More of a puzzle game than the action/platformer that it might appear to be, Kick & Fennick from Jaywalkers Interactive decent fun.
When you first look at Kick & Fennick, it’s pretty easy to imagine that it’s a game in the vein of something like Jak and Daxter. The title stars a duo after all, and one that’s made up of a cartoony young boy brandishing high-powered ordinance and a goofball sidekick. Well, that’s how it looks anyway.
In actuality, K&F (which is what I’ll be calling it for the rest of this review) is a puzzle game with action segments sprinkled throughout. It’s actually pretty fun too, though not a game that’s going to blow you away.
Things start out when a boy named Kick wakes up from his sleep chamber. See, in the world of K&F, things haven’t gone well for humanity. The world is in ruins, and humans exist only locked away in cryo-sleep pods. Robots roam the streets and what’s left of the buildings too, so it’s not all that hospitable for a kid.
It isn’t long before he stumbles across Fennick, a friendly robot who’s ever-so-slightly broken. The two team up to try and get Fennick a new power core, which is the broken part I just mentioned. …Or something. Here’s the thing, I actually inferred all of what I just wrote out, as there’s no real story at all to K&F. It seems weird since there was obviously some work that went into the creation of the game’s world, but developer Jaywalker Interactive really didn’t do anything with it.
I get that this isn’t the biggest budgeted game in the world, but a little exposition would have been nice. Even a few screens of text or static images of Kick as he and Fennick confer would have been something at least, but… we get nothing, so best not to dwell on that I guess. At least K&F’s world is nice enough looking.
The graphics are, for the most part, bright and colorful in their appearance. There is some variance to this as segments can get a little darker and a bit more foreboding here and there. For the majority of the game though, both indoors and out, the game holds onto a light and cartoonish look, which isn’t a terrible thing.
While Fennick looks pretty cool though, Kick is not all that well put together. You won’t see him up close all that much, but when you do it’s pretty clear that he’s not the most interesting of characters. Kind of a blank slate really. You can change his outfits as you progress, so that’s a little bit of interest there, but none of them really do anything other than changing shades and tones so…
Musically, K&F is only okay. The tunes themselves aren’t bad by any means, but they aren’t the kind of thing that you’re going to hum to yourself after you finish up playing either. And there’s no voice acting. Even though Kick can presumably vocalize as well as any other human, he’s got nothing to say out loud… or, again, in text.
One thing that K&F doe doe well though is play, which is why I saved that for last. The 2D, side-scrolling gameplay present here is interesting and relatively different than any game I’ve played before. Kick has a monster of a gun he totes around (how does he carry that thing?!), but he doesn’t use it for its offensive capabilities. Sure, at times he has to let loose with a few rounds to put down some ‘bots, but he mostly uses it to jump, vault, and otherwise toss himself around Kick & Fennick’s levels.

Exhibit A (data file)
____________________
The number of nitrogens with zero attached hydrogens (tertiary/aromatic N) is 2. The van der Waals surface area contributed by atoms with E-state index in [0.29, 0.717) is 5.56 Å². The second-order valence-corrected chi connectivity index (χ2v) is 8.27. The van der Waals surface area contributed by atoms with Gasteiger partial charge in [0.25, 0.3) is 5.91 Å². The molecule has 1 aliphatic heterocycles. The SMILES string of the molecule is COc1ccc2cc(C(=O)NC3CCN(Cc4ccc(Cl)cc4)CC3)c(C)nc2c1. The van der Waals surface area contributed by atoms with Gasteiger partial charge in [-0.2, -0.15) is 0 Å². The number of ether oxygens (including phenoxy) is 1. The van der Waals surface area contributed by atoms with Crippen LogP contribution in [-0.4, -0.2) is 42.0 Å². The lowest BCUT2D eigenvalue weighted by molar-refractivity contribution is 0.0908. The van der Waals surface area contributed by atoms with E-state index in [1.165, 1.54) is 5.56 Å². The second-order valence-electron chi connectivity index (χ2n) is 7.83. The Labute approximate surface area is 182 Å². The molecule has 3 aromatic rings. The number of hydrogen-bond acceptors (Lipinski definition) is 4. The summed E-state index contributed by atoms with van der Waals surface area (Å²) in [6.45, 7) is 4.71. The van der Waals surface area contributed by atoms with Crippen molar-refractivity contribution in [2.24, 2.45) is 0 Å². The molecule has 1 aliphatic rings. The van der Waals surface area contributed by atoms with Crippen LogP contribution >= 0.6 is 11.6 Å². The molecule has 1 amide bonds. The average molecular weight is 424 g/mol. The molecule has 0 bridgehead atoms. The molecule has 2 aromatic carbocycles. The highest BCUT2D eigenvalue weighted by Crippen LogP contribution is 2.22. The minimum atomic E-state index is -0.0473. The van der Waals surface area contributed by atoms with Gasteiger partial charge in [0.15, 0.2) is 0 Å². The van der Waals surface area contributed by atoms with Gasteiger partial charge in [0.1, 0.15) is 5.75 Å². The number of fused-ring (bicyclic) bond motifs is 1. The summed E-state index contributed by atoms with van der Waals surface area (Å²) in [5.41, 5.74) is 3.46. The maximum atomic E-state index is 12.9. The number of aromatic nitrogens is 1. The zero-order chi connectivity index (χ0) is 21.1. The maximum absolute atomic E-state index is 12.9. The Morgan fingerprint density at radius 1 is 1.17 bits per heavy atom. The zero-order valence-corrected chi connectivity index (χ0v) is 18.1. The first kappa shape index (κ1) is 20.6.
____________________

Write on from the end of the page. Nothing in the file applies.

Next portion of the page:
This is where the puzzle gameplay comes in, and it’s well done for the most part. You can either use the touchscreen or the left analog stick in conjunction with the right trigger to aim and fire the gun. It ends up working much like grenades and the sight indicators that go along with them in FPS games, just in a 2D way.
When you fire your gun in a direction, Kick flies to the opposite. This helps with getting him up some of the more vertical levels in the game and even over minor obstacles since he can’t jump at all. The majority of the game tasks you with getting to the level’s exits, and figuring a way to navigate that with just your gun-powered jumps and mid-air re-directioning. Thankfully, you don’t have to have hair-trigger reflexes though as time slows for a few moments when you aim, which is super-helpful as it can be difficult at times to line up a shot or vault. Oh, and just to reiterate again, you do have to shoot some of the robots, and a few of those segments can be very, very cool and satisfying.
At one point, I had launched myself up in the air, then re-directed myself down onto a platform to find a trio of flying bots headed my way. As I landed, I hoisted the rifle and -in slow motion- lined up shot after shot and downed all the flyers. It was pretty neat and I’d actually like to see something like this adapted to a more action-oriented affair in the future.
As for Fennick, he doesn’t do all that much, but he does save you with his tractor beam if you get into trouble. So in that way, Kick can’t actually be killed in the game, which is probably a good thing. He is a little kid after all and that’d be kind of not… good.
I had a good enough time with Kick and Fennick. The puzzle gameplay was interesting and the enemies were fun to dispatch when they showed up. Even though there’s fun to be had here though, there are also a bunch of issues.
For starters, the presentation is seriously lacking with no story, no voice acting, and completely blank characters. If none of that bothers you though, and you’re looking for a simple way to spend a few hours on your Vita, then Kick & Fennick might fit the bill. Oh, and right now it’s free to download if you’re a PS+ subscriber, so you can’t beat the entry price.